A month ago, I didn't know the difference between a nail and a screw - in my first, very own DIY - I used BOTH!!!! I recently enjoyed a 'shadow box' class at a Women's Shed that's opened in Scarborough, WA. With these new found skills (and a small addiction to drilling holes) I wanted to make something all on my own! And what better way to start than #DIYJULY
After a quick flick for inspiration, I stumbled across the idea of making a House Number Planter Box.1 A perfect first project - simple (enough) shape, it's creativity potential is high, annnnd it goes outside so I won't be drilling holes into any walls inside – just yet anyway!
Using scrap pieces of wood from the Women's shed class (thank you Lana!!) I had 7 pieces of wood all measuring at 250mm x 125mm x 20mm. I arranged them into 3 pieces – to form a BACKBOARD
Then I needed to arrange the planter box which will attach onto the backboard. I have a front and a bottom that fit perfect to the back board. I cut two SIDE pieces from my extra pieces of wood measuring the equal amount of 125mm – 20mm of the bottom = 105mm. . .
Borrowing my husband's jigsaw, I tried to safely cut two side pieces. I learnt a lot - jigsaws are intense and whilst they look like it should do straight lines apparently, it's actually a circular blade that I need to get that straight cut (who would've thought?!) Borrowing my father-in-law's circular saw and after going back to Bunnings to replace the wood I ruined with the jigsaw. I asked the hubby to help me cut my sides (I didn’t want another repeat of the jigsaw disaster!)
Now I'm ready to put them all together!
* NB: My replacement wood was different to the wood from the Women's Shed – something I didn’t think would make a difference until I got to the staining stage... whoops!
. . .
First, I sanded my pieces so it was smooth around all the ends and edges, particularly where it had been cut. Then I did all my marking - being dyslexic I NEED to label my "top" "front" "bottom", etc. to avoid confusion! I also measured and marked where I drill my holes - I wanted them to be even.
TIP: I use an old screw driver as an “awl” to really mark my spot and as a guide for the drill bit.
With my wood pieces all smooth and ready to go - Let’s start with the BACKBOARD! I used some Tarzan Grip wood glue that I had lying around (can't remember why? But yay!) and I glued all 3 of my back pieces together on their EDGES and then clamped them in place – so they really stick!
Because I want the backboard pieces to be stable and being a beginner, I don't entirely trust just glue to hold onto a planter box. With this in mind, I decided to use two STRAIGHT BRACKETS* to hold it all together. I think the ones I bought are for making your own brackets because the metal has notches in it and it bends quite nicely too! Whether they were the right thing to use or not - they did the trick!!!!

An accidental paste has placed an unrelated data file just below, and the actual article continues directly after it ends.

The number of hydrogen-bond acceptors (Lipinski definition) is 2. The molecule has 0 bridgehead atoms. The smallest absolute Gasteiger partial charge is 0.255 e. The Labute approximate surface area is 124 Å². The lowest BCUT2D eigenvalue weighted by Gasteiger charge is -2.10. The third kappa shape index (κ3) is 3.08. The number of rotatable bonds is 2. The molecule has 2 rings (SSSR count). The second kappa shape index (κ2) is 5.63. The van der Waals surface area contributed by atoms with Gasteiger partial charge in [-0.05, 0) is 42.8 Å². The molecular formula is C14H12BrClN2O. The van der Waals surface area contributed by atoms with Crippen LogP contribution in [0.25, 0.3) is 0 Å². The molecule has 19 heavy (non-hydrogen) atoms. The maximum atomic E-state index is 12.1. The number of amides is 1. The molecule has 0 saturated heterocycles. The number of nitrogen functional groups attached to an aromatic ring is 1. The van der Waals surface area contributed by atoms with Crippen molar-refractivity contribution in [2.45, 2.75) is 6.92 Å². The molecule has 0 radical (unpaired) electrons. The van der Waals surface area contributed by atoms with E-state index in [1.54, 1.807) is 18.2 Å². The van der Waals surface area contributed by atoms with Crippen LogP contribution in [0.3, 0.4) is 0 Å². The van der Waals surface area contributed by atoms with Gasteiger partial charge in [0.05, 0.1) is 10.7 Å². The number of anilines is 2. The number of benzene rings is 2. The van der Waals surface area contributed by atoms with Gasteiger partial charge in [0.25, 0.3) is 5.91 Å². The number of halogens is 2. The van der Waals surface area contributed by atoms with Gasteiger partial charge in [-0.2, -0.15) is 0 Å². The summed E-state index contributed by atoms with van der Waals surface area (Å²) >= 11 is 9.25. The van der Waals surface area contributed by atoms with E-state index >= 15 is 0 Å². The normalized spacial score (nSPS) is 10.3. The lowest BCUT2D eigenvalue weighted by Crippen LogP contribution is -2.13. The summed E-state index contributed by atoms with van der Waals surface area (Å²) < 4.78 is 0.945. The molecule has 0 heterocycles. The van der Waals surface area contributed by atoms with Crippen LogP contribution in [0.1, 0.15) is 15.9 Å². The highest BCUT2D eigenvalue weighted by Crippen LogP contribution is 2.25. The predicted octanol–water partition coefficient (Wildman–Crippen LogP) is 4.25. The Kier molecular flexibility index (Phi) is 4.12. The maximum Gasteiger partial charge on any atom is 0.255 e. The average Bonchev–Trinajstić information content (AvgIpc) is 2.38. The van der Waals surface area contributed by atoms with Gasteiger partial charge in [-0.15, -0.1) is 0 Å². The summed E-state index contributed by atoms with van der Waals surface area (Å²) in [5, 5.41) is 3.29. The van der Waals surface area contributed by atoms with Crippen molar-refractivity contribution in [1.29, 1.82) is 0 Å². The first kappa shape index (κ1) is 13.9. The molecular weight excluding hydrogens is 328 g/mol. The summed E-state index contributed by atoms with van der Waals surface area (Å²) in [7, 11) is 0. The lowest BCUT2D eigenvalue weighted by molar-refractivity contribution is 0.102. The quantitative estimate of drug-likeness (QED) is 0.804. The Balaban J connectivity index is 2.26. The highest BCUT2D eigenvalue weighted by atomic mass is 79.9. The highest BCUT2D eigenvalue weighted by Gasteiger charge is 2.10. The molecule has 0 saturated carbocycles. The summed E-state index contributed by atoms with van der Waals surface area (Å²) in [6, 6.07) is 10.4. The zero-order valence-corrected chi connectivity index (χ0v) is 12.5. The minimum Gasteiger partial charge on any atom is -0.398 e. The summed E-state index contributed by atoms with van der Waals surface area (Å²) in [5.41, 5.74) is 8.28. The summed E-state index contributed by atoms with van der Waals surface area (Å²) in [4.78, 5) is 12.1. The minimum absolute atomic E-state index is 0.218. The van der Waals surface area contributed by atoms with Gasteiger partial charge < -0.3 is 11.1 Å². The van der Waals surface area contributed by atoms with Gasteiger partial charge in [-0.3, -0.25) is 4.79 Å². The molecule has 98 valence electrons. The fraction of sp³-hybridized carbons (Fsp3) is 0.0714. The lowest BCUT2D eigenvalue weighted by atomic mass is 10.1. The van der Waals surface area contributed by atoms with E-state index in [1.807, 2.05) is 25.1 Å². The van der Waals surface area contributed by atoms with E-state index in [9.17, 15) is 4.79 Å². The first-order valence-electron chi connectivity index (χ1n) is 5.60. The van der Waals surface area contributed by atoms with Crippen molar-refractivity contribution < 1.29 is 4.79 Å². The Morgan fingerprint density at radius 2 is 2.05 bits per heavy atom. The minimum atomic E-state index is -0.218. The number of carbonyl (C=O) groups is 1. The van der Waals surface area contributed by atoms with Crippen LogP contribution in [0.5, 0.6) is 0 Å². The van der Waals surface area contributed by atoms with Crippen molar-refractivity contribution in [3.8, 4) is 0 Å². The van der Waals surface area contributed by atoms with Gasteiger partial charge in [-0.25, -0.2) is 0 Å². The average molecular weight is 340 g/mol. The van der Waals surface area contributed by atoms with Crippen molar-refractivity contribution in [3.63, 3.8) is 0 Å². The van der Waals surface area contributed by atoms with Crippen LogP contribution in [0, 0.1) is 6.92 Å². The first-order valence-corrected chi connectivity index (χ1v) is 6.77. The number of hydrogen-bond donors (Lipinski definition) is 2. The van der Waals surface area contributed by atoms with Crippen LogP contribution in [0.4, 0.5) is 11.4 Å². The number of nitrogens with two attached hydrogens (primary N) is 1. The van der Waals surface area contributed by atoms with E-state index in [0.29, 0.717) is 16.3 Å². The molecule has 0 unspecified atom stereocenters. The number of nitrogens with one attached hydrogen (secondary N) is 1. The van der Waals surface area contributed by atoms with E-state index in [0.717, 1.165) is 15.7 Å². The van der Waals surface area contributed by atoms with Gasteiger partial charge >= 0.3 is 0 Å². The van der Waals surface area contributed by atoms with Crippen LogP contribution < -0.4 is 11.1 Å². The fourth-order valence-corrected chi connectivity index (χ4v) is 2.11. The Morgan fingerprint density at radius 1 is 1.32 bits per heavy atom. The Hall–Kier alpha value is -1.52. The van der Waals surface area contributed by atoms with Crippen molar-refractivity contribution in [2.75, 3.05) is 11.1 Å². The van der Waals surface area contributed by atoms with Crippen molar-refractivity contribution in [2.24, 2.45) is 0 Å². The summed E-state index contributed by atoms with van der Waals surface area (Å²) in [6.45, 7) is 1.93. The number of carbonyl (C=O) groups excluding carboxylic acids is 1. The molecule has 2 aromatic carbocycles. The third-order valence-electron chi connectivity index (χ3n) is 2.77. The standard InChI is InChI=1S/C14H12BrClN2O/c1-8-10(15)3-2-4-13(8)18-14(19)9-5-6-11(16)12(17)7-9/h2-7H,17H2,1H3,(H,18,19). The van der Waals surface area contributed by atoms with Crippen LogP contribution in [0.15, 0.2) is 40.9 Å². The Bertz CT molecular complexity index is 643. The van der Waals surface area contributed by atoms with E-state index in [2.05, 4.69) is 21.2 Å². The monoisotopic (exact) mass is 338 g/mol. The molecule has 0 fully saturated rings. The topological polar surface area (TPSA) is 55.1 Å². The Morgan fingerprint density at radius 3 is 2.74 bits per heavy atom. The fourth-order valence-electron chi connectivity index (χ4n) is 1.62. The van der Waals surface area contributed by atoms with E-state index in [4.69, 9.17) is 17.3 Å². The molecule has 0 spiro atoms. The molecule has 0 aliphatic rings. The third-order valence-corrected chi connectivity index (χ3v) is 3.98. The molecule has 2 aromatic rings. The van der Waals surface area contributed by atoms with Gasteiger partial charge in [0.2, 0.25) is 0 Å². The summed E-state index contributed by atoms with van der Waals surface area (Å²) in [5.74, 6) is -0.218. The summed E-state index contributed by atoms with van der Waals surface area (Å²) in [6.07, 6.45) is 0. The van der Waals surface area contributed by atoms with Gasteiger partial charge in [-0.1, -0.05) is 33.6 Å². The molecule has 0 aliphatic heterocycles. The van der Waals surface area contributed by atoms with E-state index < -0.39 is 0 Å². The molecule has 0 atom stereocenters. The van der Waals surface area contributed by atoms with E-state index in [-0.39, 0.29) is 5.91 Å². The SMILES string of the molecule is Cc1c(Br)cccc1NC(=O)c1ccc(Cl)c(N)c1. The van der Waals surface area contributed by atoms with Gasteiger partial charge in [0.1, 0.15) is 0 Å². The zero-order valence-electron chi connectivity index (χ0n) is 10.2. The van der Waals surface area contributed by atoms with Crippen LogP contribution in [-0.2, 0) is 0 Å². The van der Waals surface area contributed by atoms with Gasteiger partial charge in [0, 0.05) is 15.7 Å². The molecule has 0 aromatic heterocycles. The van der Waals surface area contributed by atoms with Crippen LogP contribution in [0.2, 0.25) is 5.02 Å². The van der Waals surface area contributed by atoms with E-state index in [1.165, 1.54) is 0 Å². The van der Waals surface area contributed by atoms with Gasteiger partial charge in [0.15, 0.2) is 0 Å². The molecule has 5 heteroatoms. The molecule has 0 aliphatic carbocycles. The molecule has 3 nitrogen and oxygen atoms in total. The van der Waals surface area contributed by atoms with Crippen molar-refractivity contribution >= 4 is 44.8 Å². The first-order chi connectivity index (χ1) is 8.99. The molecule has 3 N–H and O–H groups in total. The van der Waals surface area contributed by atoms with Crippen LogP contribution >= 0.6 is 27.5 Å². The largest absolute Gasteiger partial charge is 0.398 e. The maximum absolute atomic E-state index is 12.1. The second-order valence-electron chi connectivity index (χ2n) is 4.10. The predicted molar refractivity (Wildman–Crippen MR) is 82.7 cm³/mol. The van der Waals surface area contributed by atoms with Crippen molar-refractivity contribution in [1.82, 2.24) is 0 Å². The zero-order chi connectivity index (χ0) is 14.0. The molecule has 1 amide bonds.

* Galvanised MAKE-A-BRACKET FLAT 20x2200x1mm by Carinya – they also come in handy to open paint buckets!!!
I placed my two brackets as close to each of their side ends as possible as well as placing along the line that will essentially also meet the box sides on the front.
I positioned the bracket holes so that TWO bottom holes were hitting the BOTTOM piece with just 1 hole EACH in the top two pieces.
NB: making sure that the holes you will be screwing into on the brackets don't hit the joining line of the wood.
I used SMALL screws in the top two holes so that it doesn't protrude the BACKBOARD. For the bottom two holes I used LONGER screws so that they would also go embed into the sides - which I left until I was joining the box to the backboard.
I marked my holes and with a 7/64 (2.8mm) bit, drilled holes just deep enough to get my screw to self-drive itself into the wood. With my brackets screwed on and secure – the BACK is done!!
Now the PLANTER BOX!!!
Most of the projects I watched and read "how to" used a nail gun – and they're expensive!! I did it the old-fashioned way with a hammer and nails! Starting with the FRONT and the two SIDES I used wood glue and placed the front on TOP of the sides like a little table. I then drilled holes on my marks with a 5/64 (2mm) drill bit. Then I hammered in some 200mm flathead nails – with the pre-drilled hole they went straight in!
Next was the BOTTOM. Gluing the other end of my SIDES I followed much the same process to attach the bottom. Except because I didn't want to hit the nail that was coming from the front, I moved my marks on the bottom to be 20mm (rather than the 10mm on the front) from the front and back edge BUT I still kept my 10mm coming in from the ends – so I don't miss the side pieces!
Once it's together, I drill holes (about 8mm) into the BOTTOM of your box for drainage!
Another tool/material (?) used by many YouTube pro-ers was "L brackets" - I managed to get two on the front and the bottom but when I wanted to join the backboard to the box, I couldn't get the drill in to make my holes. I ended up leaving it with just the two L brackets because I also knew that the straight brackets on the back would hold the planter!!! I thought this was clever of me?!
NOW it's all joined it's time to make it pretty!! I sanded again, this time with an orbital sander! I used a coarse grain (240) then a fine grain (80) and rounded out my corners just a little for an extra smooth look.
I used the Shanty to Chic2 (fun American YouTube diy-ers!) to do my stain:
I repeated this ^^ about 4 times, then with the last coat I left it for 24 hours to set in. Because the colour Ebony is so dark I was achieving the depth of colour I wanted quite quickly - but to be honest it was all just guess work until I was happy with the colour and that’s when I left it alone.